BRAF mutated pediatric gliomas respond better to combination targeted therapy than chemotherapy, data just published in The New England Journal of Medicine affirms. The researchers found combination targeted therapy lessened chemotherapy side effects, improved overall response rate by more than four-fold, and increased median progression free survival from 7.4 months to 20.1 months.
The TADPOLE-G study was one of the first to demonstrate a clear clinical benefit of combining Novartis’s Dabrafenib and Trametinibnin BRAF mutated low- and high-grade pediatric gliomas respectively. This latest report follows on from the publication of results from the same study in patients with BRAF mutated high-grade gliomas (BM-HGG).
“The results of these studies highlight how targeted drug therapies can offer patients new treatment avenues that not only improve outcomes but reduce the side effects often associated with cancer therapies,” says Darren Hargrave, MD, of UCL Great Ormond Street Hospital (GOSH).
Hargrave tells Inside Precision Medicine, “Dabrafenib and trametinib is the first licensed for children but there are others being studied, such as reported in a recent trial of a type-2 RAF inhibitor.”
Gliomas are cancerous brain tumors that start in glial cells. Children with high-grade gliomas often undergo full surgical resections, followed by radiotherapy, and chemotherapy. Unfortunately, overall, less than one in five children respond well to treatment and two-year survival is less than 35%.
This second study included 41 children who had previously received treatment for their BM-HGG. 56% of patients responding to treatment overall—a significant improvement compared to previous chemotherapy trials—and they showed a median duration of response of 22.2 months.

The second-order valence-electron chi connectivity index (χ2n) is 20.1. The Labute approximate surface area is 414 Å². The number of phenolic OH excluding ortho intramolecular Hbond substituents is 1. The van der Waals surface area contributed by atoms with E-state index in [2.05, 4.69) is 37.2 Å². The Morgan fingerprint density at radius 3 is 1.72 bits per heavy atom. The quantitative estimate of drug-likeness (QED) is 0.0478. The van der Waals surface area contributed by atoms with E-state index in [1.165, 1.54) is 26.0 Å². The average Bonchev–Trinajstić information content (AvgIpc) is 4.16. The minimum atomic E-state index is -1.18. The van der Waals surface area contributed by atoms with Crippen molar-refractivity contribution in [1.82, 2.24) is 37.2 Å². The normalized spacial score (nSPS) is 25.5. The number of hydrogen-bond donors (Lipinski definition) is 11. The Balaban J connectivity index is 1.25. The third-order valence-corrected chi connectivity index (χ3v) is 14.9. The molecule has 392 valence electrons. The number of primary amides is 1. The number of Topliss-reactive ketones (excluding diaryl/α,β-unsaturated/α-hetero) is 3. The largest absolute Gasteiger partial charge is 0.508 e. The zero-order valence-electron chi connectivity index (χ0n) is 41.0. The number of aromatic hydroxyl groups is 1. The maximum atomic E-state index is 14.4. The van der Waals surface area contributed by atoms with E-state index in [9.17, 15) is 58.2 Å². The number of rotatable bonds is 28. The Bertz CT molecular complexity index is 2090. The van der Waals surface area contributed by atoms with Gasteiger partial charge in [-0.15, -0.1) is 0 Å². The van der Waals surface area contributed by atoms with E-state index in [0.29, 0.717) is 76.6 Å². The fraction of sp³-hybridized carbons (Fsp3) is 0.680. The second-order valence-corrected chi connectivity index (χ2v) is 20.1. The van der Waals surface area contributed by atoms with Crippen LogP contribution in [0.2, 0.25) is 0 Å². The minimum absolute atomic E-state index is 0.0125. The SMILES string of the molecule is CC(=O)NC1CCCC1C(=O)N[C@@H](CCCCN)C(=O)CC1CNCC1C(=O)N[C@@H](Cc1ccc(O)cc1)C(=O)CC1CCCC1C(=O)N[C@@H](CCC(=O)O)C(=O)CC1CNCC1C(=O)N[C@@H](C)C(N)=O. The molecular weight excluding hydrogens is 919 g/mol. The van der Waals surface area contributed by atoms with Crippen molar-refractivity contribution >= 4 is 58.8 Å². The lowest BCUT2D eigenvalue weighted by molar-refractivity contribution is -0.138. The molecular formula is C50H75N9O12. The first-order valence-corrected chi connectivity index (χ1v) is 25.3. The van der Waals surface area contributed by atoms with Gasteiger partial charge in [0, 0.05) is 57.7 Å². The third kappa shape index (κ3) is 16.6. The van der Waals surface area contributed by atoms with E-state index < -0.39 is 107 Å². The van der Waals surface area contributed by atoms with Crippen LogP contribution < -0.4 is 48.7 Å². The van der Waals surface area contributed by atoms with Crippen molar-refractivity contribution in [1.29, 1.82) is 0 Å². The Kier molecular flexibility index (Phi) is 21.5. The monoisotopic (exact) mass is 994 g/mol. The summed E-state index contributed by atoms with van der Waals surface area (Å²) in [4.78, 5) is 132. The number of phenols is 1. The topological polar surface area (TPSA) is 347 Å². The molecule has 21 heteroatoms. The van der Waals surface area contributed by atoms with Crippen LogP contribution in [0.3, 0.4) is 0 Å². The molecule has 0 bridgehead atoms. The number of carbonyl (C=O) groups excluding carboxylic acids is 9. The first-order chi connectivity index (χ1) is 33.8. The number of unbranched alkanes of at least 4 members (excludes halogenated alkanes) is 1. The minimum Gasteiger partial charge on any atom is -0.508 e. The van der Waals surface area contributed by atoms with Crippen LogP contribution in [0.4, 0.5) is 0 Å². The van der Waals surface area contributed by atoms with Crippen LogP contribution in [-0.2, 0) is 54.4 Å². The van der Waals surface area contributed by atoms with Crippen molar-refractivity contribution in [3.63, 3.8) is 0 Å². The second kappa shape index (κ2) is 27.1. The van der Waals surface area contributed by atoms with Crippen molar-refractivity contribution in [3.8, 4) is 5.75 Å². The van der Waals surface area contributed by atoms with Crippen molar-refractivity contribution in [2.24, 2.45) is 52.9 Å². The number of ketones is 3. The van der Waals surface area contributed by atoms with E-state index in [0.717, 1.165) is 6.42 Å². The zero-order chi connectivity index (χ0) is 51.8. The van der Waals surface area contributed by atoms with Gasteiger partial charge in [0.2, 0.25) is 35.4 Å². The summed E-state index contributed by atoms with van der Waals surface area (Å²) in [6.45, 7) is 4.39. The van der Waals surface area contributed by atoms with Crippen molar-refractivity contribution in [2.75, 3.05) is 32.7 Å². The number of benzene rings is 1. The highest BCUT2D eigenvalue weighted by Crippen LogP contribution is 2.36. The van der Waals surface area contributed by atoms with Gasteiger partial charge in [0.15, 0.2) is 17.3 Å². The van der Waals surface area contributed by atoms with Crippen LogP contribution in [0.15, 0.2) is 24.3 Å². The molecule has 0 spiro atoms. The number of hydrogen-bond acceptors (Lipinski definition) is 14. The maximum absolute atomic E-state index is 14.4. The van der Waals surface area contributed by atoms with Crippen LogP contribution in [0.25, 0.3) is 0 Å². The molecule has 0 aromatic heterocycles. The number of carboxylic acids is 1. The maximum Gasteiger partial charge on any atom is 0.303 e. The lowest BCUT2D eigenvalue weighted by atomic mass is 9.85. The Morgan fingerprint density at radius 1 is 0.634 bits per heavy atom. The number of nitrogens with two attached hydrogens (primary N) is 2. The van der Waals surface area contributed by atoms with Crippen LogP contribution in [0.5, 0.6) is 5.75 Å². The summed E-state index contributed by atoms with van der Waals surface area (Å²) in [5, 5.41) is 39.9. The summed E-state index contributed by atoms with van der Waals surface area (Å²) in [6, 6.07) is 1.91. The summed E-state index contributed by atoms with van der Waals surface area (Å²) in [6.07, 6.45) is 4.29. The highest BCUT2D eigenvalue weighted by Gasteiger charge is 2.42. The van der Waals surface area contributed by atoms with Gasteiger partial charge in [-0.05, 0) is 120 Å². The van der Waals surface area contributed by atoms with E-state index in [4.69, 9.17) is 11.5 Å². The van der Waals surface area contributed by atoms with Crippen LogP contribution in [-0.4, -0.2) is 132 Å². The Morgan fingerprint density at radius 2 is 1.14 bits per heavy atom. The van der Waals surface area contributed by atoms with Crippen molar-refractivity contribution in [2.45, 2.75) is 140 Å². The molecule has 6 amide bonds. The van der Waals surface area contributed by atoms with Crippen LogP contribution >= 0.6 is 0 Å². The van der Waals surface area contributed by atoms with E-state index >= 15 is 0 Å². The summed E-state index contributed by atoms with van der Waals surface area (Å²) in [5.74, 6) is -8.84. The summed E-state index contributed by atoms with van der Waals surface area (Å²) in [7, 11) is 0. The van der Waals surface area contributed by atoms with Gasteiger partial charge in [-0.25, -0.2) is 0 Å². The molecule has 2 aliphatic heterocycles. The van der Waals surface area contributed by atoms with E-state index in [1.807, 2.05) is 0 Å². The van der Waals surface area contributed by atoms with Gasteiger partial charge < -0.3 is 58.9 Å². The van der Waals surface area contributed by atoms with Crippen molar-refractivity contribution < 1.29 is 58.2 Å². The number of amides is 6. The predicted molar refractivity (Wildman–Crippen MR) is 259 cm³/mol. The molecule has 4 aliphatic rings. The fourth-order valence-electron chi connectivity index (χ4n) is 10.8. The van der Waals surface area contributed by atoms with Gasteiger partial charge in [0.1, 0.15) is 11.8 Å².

The study leaders say these trials demonstrate a clear clinical benefit of the dual treatment, with the recommendation being that it become a first-line treatment for BM-LGG and a clinical option for those with relapsed/refractory BM-HGG.
Evidence from these trials is now being used as part of a National Institute for Health and Care Excellence (NICE) scoping review to appraise the clinical and cost effectiveness of the treatments. The US Food and Drug Administration has already approved the treatment for children with low-grade glioma.
Mutations in the BRAF gene were first identified as drivers of cancer in the early 2000s and now targeted therapies such as Dabrafenib and Trametinib are being used to treat melanoma and non-small cell lung cancer in patients with mutations in the BRAF gene.
The BRAF mutation is present in around 15% to 20% of pediatric low-grade gliomas and around 5% to 10% of high-grade gliomas in children. These studies are the first to investigate the effectiveness of the combination therapy in pediatric gliomas.
Pediatric gliomas, although the most common type of brain tumor, are still rare, especially when divided into specific molecular subtypes such as BRAF mutated tumors. Global collaboration is therefore essential to achieve timely and scientifically significant results, which led the TADPOLE-G study to enroll patients from 58 sites in 20 countries.
Gerrit Zijlstra, chief medical officer, Novartis UK, said: “New treatments that help improve outcomes and reduce side effects for young patients living with BRAF V600 low- and high-grade gliomas address unmet patient need, where treatment options are very limited.”